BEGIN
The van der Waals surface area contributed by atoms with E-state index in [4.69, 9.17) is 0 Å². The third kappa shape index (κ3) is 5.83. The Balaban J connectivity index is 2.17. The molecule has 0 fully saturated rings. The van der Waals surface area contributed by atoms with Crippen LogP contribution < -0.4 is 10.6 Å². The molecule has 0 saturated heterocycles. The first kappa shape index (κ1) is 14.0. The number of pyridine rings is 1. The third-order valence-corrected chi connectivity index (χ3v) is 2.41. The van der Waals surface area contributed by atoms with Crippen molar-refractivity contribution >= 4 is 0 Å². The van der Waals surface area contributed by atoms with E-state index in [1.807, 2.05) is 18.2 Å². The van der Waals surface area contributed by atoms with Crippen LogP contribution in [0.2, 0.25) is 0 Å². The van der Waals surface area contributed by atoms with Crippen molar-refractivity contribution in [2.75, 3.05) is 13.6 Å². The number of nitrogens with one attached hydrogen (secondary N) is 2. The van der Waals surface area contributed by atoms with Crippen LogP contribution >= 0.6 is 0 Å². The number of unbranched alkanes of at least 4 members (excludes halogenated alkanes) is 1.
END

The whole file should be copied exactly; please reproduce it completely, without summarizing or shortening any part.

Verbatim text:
The van der Waals surface area contributed by atoms with E-state index in [4.69, 9.17) is 0 Å². The third kappa shape index (κ3) is 5.83. The Balaban J connectivity index is 2.17. The molecule has 0 fully saturated rings. The van der Waals surface area contributed by atoms with Crippen LogP contribution < -0.4 is 10.6 Å². The molecule has 0 saturated heterocycles. The first kappa shape index (κ1) is 14.0. The number of pyridine rings is 1. The third-order valence-corrected chi connectivity index (χ3v) is 2.41. The van der Waals surface area contributed by atoms with Crippen molar-refractivity contribution >= 4 is 0 Å². The van der Waals surface area contributed by atoms with E-state index in [1.807, 2.05) is 18.2 Å². The van der Waals surface area contributed by atoms with Crippen LogP contribution in [0.2, 0.25) is 0 Å². The van der Waals surface area contributed by atoms with Crippen molar-refractivity contribution in [2.75, 3.05) is 13.6 Å². The number of nitrogens with one attached hydrogen (secondary N) is 2. The van der Waals surface area contributed by atoms with Crippen LogP contribution >= 0.6 is 0 Å². The number of unbranched alkanes of at least 4 members (excludes halogenated alkanes) is 1.